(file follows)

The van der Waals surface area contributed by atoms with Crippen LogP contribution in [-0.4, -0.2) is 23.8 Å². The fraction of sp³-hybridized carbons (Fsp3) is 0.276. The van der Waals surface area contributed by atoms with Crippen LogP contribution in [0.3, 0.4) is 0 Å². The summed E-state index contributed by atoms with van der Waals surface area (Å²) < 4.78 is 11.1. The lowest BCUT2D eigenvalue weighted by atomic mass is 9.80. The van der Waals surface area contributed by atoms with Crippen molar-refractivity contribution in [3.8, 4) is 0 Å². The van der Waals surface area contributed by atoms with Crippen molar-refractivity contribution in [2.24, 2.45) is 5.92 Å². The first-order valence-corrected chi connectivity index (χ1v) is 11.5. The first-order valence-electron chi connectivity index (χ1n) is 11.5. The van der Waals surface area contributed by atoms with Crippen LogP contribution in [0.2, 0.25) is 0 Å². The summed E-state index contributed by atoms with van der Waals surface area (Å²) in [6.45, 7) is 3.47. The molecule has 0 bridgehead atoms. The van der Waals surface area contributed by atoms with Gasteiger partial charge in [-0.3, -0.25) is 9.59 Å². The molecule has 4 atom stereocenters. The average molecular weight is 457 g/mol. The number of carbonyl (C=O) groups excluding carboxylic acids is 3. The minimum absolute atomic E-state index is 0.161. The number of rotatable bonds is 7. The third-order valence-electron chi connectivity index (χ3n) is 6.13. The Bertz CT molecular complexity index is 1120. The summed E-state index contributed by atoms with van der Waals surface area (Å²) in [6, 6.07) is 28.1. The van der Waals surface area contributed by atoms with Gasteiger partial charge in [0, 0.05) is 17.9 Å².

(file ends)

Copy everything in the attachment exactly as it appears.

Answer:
The van der Waals surface area contributed by atoms with Crippen LogP contribution in [-0.4, -0.2) is 23.8 Å². The fraction of sp³-hybridized carbons (Fsp3) is 0.276. The van der Waals surface area contributed by atoms with Crippen LogP contribution in [0.3, 0.4) is 0 Å². The summed E-state index contributed by atoms with van der Waals surface area (Å²) < 4.78 is 11.1. The lowest BCUT2D eigenvalue weighted by atomic mass is 9.80. The van der Waals surface area contributed by atoms with Crippen molar-refractivity contribution in [3.8, 4) is 0 Å². The van der Waals surface area contributed by atoms with Crippen molar-refractivity contribution in [2.24, 2.45) is 5.92 Å². The first-order valence-corrected chi connectivity index (χ1v) is 11.5. The first-order valence-electron chi connectivity index (χ1n) is 11.5. The van der Waals surface area contributed by atoms with Crippen LogP contribution in [0.2, 0.25) is 0 Å². The summed E-state index contributed by atoms with van der Waals surface area (Å²) in [6.45, 7) is 3.47. The molecule has 0 bridgehead atoms. The van der Waals surface area contributed by atoms with Gasteiger partial charge in [-0.3, -0.25) is 9.59 Å². The molecule has 4 atom stereocenters. The average molecular weight is 457 g/mol. The number of carbonyl (C=O) groups excluding carboxylic acids is 3. The minimum absolute atomic E-state index is 0.161. The number of rotatable bonds is 7. The third-order valence-electron chi connectivity index (χ3n) is 6.13. The Bertz CT molecular complexity index is 1120. The summed E-state index contributed by atoms with van der Waals surface area (Å²) in [6, 6.07) is 28.1. The van der Waals surface area contributed by atoms with Gasteiger partial charge in [0, 0.05) is 17.9 Å².